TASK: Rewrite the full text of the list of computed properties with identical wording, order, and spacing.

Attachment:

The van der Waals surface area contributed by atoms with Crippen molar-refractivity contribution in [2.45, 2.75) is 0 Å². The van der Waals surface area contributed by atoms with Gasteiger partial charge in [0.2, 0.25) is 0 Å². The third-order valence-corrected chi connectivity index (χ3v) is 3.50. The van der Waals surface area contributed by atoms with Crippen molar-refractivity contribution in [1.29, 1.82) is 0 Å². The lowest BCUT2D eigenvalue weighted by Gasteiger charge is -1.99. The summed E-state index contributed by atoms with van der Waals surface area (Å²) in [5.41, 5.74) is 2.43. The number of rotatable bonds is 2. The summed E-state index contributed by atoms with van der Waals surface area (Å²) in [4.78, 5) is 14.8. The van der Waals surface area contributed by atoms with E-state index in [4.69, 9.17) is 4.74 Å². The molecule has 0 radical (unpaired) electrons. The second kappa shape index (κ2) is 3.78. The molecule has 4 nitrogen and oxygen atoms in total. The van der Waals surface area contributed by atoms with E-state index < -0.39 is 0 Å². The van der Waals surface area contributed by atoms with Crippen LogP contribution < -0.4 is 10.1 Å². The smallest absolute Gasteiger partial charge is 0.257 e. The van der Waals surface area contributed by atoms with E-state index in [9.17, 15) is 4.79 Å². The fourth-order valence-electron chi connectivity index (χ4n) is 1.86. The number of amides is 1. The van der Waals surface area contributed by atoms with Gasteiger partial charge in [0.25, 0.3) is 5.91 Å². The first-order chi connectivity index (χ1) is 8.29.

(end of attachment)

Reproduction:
The van der Waals surface area contributed by atoms with Crippen molar-refractivity contribution in [2.45, 2.75) is 0 Å². The van der Waals surface area contributed by atoms with Gasteiger partial charge in [0.2, 0.25) is 0 Å². The third-order valence-corrected chi connectivity index (χ3v) is 3.50. The van der Waals surface area contributed by atoms with Crippen molar-refractivity contribution in [1.29, 1.82) is 0 Å². The lowest BCUT2D eigenvalue weighted by Gasteiger charge is -1.99. The summed E-state index contributed by atoms with van der Waals surface area (Å²) in [5.41, 5.74) is 2.43. The number of rotatable bonds is 2. The summed E-state index contributed by atoms with van der Waals surface area (Å²) in [4.78, 5) is 14.8. The van der Waals surface area contributed by atoms with E-state index in [4.69, 9.17) is 4.74 Å². The molecule has 0 radical (unpaired) electrons. The second kappa shape index (κ2) is 3.78. The molecule has 4 nitrogen and oxygen atoms in total. The van der Waals surface area contributed by atoms with E-state index < -0.39 is 0 Å². The van der Waals surface area contributed by atoms with Crippen LogP contribution < -0.4 is 10.1 Å². The smallest absolute Gasteiger partial charge is 0.257 e. The van der Waals surface area contributed by atoms with E-state index in [9.17, 15) is 4.79 Å². The fourth-order valence-electron chi connectivity index (χ4n) is 1.86. The number of amides is 1. The van der Waals surface area contributed by atoms with Gasteiger partial charge in [0.25, 0.3) is 5.91 Å². The first-order chi connectivity index (χ1) is 8.29.